A new filing with the U.S. Securities and Exchange Commission indicates that asset management giant Fidelity is seeking to create a bitcoin exchange-traded fund (ETF).
The Wise Origin Bitcoin ETF is the latest entrant in a growing race to launch a bitcoin exchange-traded product in the United States. According to the filing, a firm called FD Funds Management LLC is the sponsor of the fund, with Fidelity Service Company, Inc. serving as administrator. Per the document, FD Funds Management LLC shares the same Boston, MA address as Fidelity’s headquarters.
Fidelity Digital Assets, the asset manager’s crypto-focused arm, will serve as custodian.
The ETF, if approved, will also employ Fidelity’s in-house bitcoin price index, per the filing.
“The Trust’s investment objective is to seek to track the performance of bitcoin, as measured by the performance of the Fidelity Bitcoin Index PR (the “Index”), adjusted for the Trust’s expenses and other liabilities,”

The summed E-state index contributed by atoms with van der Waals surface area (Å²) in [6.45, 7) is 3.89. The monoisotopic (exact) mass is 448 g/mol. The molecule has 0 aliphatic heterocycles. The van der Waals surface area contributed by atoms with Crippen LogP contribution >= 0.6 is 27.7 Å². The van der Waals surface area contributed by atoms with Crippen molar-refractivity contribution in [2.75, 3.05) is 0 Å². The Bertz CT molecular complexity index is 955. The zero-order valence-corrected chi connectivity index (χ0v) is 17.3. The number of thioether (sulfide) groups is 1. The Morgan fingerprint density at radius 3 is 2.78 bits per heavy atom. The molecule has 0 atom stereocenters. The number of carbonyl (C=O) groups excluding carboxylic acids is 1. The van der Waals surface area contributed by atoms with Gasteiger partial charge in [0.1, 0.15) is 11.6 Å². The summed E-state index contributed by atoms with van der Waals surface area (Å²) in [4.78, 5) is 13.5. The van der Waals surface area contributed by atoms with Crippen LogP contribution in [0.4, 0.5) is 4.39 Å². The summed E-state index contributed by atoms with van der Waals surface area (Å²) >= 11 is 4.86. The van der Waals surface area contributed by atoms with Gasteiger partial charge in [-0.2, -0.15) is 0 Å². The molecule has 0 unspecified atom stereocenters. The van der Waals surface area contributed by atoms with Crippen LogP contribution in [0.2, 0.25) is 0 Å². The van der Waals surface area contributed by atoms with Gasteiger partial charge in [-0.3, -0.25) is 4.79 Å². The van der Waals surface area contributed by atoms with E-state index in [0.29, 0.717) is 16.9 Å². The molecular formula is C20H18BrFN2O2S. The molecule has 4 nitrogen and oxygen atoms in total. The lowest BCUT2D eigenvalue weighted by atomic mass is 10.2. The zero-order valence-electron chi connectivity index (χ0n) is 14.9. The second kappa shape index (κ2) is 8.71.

Microsoft Rolls Out Bitcoin-Powered Identity Platform
Microsoft is launching a platform that can authenticate identities using the Bitcoin blockchain. The tech giant says v1 of the ION decentralized identifier (DID) network is finally complete and now live. ION is a decentralized layer 2 technology for DID, which can verify the identity of a person, or any subject, without relying on third […]
The post Microsoft Rolls Out Bitcoin-Powered Identity Platform appeared first on The Daily Hodl.
The Dao of DAOs
More simply, DAOs are a new way to finance projects, govern communities, and share value. Instead of a top-down hierarchical structure, they use Web3 technology and rapidly evolving governance and incentive systems to distribute decision-making authority and financial rewards. Typically, they do that by issuing tokens based on participation, contribution, and investment. Token holders then have the ability to submit proposals, vote, and share in the upside.
The delusions of techno-futurists who ask: crisis, what crisis?
The Covid-19 pandemic may have killed 2.7m people and resulted in the worst economic contraction in a generation. But the optimism of the West Coast tech elite remains undimmed. “The future can be almost unimaginably great,” as Sam Altman, who heads an artificial intelligence research company, wrote in a recent essay, Moore’s Law for Everything.